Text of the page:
I think so. And I think it favors a cut. With a cut, you can set up better angles for your second shots. I think if you draw the golf ball, those angles get tougher. So I was hitting cuts the whole week, aiming it down the middle of the fairway — there’s normally two fairways together — and I was just sliding it right off that line. It worked out nicely for me.

During the final round, it seemed like your competitors, one by one, got themselves in trouble. And you never did. Is that how you remember it?

Yeah, it was tight up until the 12th hole. I think I was three shots ahead, but that still felt very tight because on that back nine you can lose three shots very quickly. And then, obviously, Paul [Casey] had an errant tee shot on 12 [en route to triple bogey], and I made birdie, which made the lead seven or eight, I think.

Louis Oosthuizen
On the home hole, Oosty celebrated with his wife, Nel-Mare, and youngest daughter Jana. Getty Images

You’ve contended in majors so often. What got you across the finish line in this one?

It’s funny, I wasn’t playing that great going into the week. It’s just that everything I was working on came together. I played really well, and I got lucky with the side of the draw as well. On Friday morning when I played, it was rainy and it wasn’t great conditions, but then that wind picked up and blew the whole field away in the afternoon. So I got really lucky with that. And that’s what you need to win. Somewhere along the line you need to get a lucky draw or a lucky bounce or something. I think that draw was a big part of having a lead going into the weekend.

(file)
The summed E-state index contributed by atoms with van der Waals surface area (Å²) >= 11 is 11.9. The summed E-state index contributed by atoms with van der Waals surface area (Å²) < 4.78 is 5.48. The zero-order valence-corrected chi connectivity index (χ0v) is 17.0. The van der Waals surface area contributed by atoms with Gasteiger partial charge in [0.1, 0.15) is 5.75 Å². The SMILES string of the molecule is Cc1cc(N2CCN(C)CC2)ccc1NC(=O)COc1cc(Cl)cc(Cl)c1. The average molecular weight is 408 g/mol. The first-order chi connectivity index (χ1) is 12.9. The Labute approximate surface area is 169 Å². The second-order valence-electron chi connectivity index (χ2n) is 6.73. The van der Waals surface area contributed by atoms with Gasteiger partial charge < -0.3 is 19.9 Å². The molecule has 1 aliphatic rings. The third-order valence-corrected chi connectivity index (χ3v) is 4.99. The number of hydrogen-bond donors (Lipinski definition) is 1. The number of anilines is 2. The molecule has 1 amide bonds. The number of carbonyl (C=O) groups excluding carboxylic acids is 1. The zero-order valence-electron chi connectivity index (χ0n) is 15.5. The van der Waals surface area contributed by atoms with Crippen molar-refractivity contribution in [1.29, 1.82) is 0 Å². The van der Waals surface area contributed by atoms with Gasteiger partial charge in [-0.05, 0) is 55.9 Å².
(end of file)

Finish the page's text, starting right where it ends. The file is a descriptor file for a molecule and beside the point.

Do you remember feeling particularly nervous at any point or feeling the extra pressure of sleeping on the lead?

No, I really never did. I had my wife and little baby with me, and I just wasn’t really thinking about it. I was too dumb to think about it and too young to realize the situation, and I never really thought that I was going to pull it off. So I was just playing. I just got in my routine, did my stuff, enjoyed playing, and I never really thought, Man, I could win a major. It obviously hit me eventually — when I had a seven-shot lead playing the last five holes. Then I had to collect myself. I wanted to try to make birdies, not just to be defensive. Because then it was mine to lose. That was a different pressure. Those last holes were the hardest, in some ways.